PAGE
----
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14 of 15 people found the following review helpful
5.0 out of 5 stars The biography of ibn Arabi
This is the most comprehensive biography in the English language. The detail of this book is realy remarkable. Not only does the author cover the life and teachings of ibn Arabi but also places him in his historical context.

The book details the social and political climate of the time that ibn Arabi lived from where he grew up, his ancestors, his teachers,...
Published on July 21, 2007 by Gogol

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13 of 16 people found the following review helpful
2.0 out of 5 stars Tedious in the extreme
I bought this book in high hopes of learning more about sufism and about Ibn 'Arabi. The cover art is fabulous, and the title quite provocative, with its alchemical implications (which would be highly relevant to this time period). Yet what the red sulphur means in this instance is not chemical at all, but a person of rare worth, which is what 'Arabi spent his life...
Published on February 20, 2009 by B. Braun


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14 of 15 people found the following review helpful
5.0 out of 5 stars The biography of ibn Arabi, July 21, 2007
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This review is from: Quest for the Red Sulphur: The Life of Ibn 'Arabi (Golden Palm Series) (Hardcover)
This is the most comprehensive biography in the English language. The detail of this book is realy remarkable. Not only does the author cover the life and teachings of ibn Arabi but also places him in his historical context.

The book details the social and political climate of the time that ibn Arabi lived from where he grew up, his ancestors, his teachers, what he studied and who he studied with, the subjects taught at the time, the places he travelled and the Sheikhs that he met with.

There is a comprehensive study of the teachings of ibn Arabi such as wahdat al-wajud and to some extent his influence on the later Islamic tradition.

Well worth buying, probably the best you can find.
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13 of 16 people found the following review helpful
2.0 out of 5 stars Tedious in the extreme, February 20, 2009
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B. Braun (San Francisco) - See all my reviews
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This review is from: Quest for the Red Sulphur: The Life of Ibn 'Arabi (Golden Palm Series) (Hardcover)
I bought this book in high hopes of learning more about sufism and about Ibn 'Arabi. The cover art is fabulous, and the title quite provocative, with its alchemical implications (which would be highly relevant to this time period). Yet what the red sulphur means in this instance is not chemical at all, but a person of rare worth, which is what 'Arabi spent his life seeking, and also what he apparently became, at least to many students. Author Addas adds a few pages here and there of general historical background, mostly about Andalusia and Islamic Spain which had reached its pinnacle right around the lifetime of 'Arabi. But by far most of the book is the painful recounting of who 'Arabi met, who he might have met, or possibly not met, where he went, what month it may have been, what other scholars got wrong about the year or location of one of these speculations or facts, and other endless tedious detail. For scholars, this may be rich and fertile material; for the general reader it is not. And most unfortunately, in marked contrast to the nitpicking historiography, there is neither a properly critical attitude towards the endless grandiloquent claims 'Arabi made about talking with Jesus, to God, being the second coming of Muhammad, being one of the four pillars of Islam, taking night journeys to heaven and so forth and so on, nor does this book present a truly inspired rendition of 'Arabi's philosophy, as one might find in "The Garden of Truth: The Vision and Promise of Sufism, Islam's Mystical Tradition", by Seyyed Hossein Nasr, at least in its first few chapters. The Garden of Truth: The Vision and Promise of Sufism, Islam's Mystical Tradition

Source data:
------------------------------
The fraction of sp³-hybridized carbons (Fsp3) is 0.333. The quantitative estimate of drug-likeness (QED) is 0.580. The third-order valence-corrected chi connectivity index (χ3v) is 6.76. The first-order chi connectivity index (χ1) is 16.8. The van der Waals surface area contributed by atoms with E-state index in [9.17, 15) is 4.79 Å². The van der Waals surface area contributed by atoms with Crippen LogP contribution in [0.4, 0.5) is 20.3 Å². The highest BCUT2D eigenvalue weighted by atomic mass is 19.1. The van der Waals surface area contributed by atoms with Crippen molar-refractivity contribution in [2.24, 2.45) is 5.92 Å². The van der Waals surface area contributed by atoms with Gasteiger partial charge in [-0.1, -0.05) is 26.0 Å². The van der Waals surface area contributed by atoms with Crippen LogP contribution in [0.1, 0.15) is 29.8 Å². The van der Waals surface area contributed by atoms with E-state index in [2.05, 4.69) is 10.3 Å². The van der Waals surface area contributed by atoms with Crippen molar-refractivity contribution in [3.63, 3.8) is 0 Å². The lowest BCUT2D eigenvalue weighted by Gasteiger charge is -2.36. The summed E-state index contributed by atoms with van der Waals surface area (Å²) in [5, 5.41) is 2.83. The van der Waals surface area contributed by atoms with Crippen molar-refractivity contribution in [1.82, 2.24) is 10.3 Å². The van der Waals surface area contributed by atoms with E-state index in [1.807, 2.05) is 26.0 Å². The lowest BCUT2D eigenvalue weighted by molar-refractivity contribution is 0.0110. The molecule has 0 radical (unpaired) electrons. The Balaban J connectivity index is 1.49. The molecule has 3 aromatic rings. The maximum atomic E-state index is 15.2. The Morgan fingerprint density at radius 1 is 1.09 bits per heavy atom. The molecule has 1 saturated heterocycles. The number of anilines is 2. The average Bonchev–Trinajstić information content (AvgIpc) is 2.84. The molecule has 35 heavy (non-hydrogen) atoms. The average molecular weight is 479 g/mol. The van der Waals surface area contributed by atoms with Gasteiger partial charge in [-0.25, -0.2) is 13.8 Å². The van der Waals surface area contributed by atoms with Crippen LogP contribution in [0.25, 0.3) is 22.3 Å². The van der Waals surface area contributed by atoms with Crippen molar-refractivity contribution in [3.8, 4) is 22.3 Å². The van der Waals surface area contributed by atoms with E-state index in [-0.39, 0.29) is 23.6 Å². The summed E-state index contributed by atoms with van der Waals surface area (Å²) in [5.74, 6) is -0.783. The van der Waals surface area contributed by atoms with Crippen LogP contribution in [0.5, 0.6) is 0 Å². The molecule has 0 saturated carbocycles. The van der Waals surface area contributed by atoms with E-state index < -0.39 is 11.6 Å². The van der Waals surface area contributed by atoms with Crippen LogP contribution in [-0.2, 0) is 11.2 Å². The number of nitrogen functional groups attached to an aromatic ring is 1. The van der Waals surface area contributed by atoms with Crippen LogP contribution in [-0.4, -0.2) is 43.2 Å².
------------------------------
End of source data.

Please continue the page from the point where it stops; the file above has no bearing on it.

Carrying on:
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5.0 out of 5 stars Ibn Arabi life, January 7, 2013
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Wonderful Book.
Will be re-reading several times over. There is some much info to correlate with Ibn Arabi's previous works.
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0 of 1 people found the following review helpful
2.0 out of 5 stars Comprehensive biography with a biased story telling, December 30, 2012
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This review is from: Quest for the Red Sulphur: The Life of Ibn 'Arabi (Golden Palm Series) (Hardcover)
The book provides detailed information on Sheikh Muhyiddin 'Arabi but having read the book twice, I felt that the author overstates the Sheikh. In chapter 6 "Fez" Ascention Page 159 she clearly enlarges beyond bounds and states that "The Muhammadan Seal is not a prophet. From a certain point of view he is more than that, because in his own person he represents or embodies the totality of the sainthood of all the prophets."
This sentence is certainly a big error in the simplest term where you may no doubt call it a heresy.
She also criticizes Saint Imam Sha'rani with serious subjectivity.
I would definitely prefer to read Sheikh's own books instead.
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Quest for the Red Sulphur: The Life of Ibn 'Arabi (Golden Palm Series)
Quest for the Red Sulphur: The Life of Ibn 'Arabi (Golden Palm Series) by Claude Addas (Hardcover - December 1, 1993)
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